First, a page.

Storytelling is a must-have skill when venturing into the world of filmmaking. We communicate to our audience through the videos we direct and/or produce, especially in this day and age as viewers are most likely attracted to those they can relate to. An experience, a short film or even a product, how can you turn it into a video people will want to watch?
Beyond budget and equipment, the key is storytelling. Here are some tips to achieve it for the whole production process as shared by TV Commercial Director Paolo Ruiz at Moving Frames: Storytelling Through Videos by Fujifilm.
6. Evaluate the script.
The script is composed of casting, treatment, cinematography, production design, scoring, and editing. Each of which has their own function and works hand in hand, like how production design is 50% of cinematography as it is responsible for putting your characters to life.
5. Shoot for editing.
Before shooting takes place, you should have already thought about editing. That way you will be able to distinguish and decide the shot size or angle you need to take. Remember to take establishing shots or ‘extreme long shots’ to show where the scene is set, if it’s in day or night time, and the mood and feel you want to give your audience.
4. Vary the shot size and angle.
When showing the same character or subject, it’s awkward to put the same shot size and angle consecutively. Unless you’ll be using ‘jump cuts’ as an effect, then it’s okay. There are different types of shots you can use. For example, use a ‘mid shot’ when introducing your character/s in action, having a conversation or during a discovery.
3. Select the action that speaks.
Every shot has to mean something. In choosing which clip to use, decide by which one has the exact action or emotion you need and include only what the story needs. You may use an ‘extreme close up’ shot which captures tiny details of the scene.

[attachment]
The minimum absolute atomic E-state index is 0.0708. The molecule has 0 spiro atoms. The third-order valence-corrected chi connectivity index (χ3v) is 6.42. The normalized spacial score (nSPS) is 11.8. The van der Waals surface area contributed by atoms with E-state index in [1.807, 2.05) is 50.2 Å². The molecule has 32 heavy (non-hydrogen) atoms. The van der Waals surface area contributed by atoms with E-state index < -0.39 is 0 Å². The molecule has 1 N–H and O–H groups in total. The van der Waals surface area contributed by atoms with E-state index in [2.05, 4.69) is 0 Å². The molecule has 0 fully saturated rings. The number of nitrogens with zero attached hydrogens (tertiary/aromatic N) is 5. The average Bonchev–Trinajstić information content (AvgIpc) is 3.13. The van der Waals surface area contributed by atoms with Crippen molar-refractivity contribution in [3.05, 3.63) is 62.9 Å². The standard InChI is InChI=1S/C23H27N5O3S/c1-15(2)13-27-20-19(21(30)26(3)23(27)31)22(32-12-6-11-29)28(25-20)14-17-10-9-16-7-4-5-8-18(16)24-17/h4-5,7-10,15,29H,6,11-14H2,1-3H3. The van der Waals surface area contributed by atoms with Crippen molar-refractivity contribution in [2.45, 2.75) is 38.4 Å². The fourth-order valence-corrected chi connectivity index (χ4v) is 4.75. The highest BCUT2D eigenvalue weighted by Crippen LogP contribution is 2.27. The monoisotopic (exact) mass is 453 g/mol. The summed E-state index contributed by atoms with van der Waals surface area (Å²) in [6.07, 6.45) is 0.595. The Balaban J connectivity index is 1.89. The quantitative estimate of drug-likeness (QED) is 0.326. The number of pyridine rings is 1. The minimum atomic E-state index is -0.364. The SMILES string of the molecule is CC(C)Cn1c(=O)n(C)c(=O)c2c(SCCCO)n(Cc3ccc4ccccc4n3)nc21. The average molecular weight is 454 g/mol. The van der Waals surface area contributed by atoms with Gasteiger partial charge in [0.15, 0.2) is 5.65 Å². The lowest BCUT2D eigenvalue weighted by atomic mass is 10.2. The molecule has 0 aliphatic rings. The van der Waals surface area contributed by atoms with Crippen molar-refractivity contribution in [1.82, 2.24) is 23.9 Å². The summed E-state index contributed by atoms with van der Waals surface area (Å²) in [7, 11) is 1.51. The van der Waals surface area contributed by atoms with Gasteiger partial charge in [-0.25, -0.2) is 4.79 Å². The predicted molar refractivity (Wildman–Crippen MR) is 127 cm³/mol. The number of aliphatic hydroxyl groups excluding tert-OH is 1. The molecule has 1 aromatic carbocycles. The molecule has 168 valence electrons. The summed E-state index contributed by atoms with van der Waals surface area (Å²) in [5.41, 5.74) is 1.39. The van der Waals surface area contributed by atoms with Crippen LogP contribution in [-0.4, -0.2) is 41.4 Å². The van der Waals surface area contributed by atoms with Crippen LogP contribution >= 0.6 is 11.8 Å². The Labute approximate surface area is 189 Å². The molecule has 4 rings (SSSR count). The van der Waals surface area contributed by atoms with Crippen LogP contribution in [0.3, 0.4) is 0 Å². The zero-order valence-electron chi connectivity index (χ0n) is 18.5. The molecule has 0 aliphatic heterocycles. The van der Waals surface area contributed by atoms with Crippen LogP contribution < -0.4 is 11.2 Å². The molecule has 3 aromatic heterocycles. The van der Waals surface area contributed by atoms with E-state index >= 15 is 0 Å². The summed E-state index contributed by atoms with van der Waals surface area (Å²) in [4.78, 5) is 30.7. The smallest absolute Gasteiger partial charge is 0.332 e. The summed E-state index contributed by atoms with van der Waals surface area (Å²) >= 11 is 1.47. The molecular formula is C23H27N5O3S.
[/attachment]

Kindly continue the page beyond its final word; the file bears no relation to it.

2. Pay attention to sound.
Decide whether to use background music (and which) or not in each scene. Also, take note that sudden changes in sound levels or dead silence affect the mood of viewers. You can only do two things – either completely avoid it or intentionally do it.
1. Special effects take the back seat.
While special effects or fancy transitions are fun, it can also be distracting. If it’s appropriate and adds value to your story, then go ahead by all means. The most important thing that your storytelling video should possess is continuity, how each scene is stitched to the next.
According to Direk Pao, everyone can tell a story, all we need to do is back it up with craft. Even though 90% of stories must’ve already been told, everyone needs to hear them over and over again. The greatest learning I gained from this is to stay inspired even when you don’t always have the luxury of time, for our audience deserves a piece from the heart.
What’s your favorite story? Share with us in the comments below!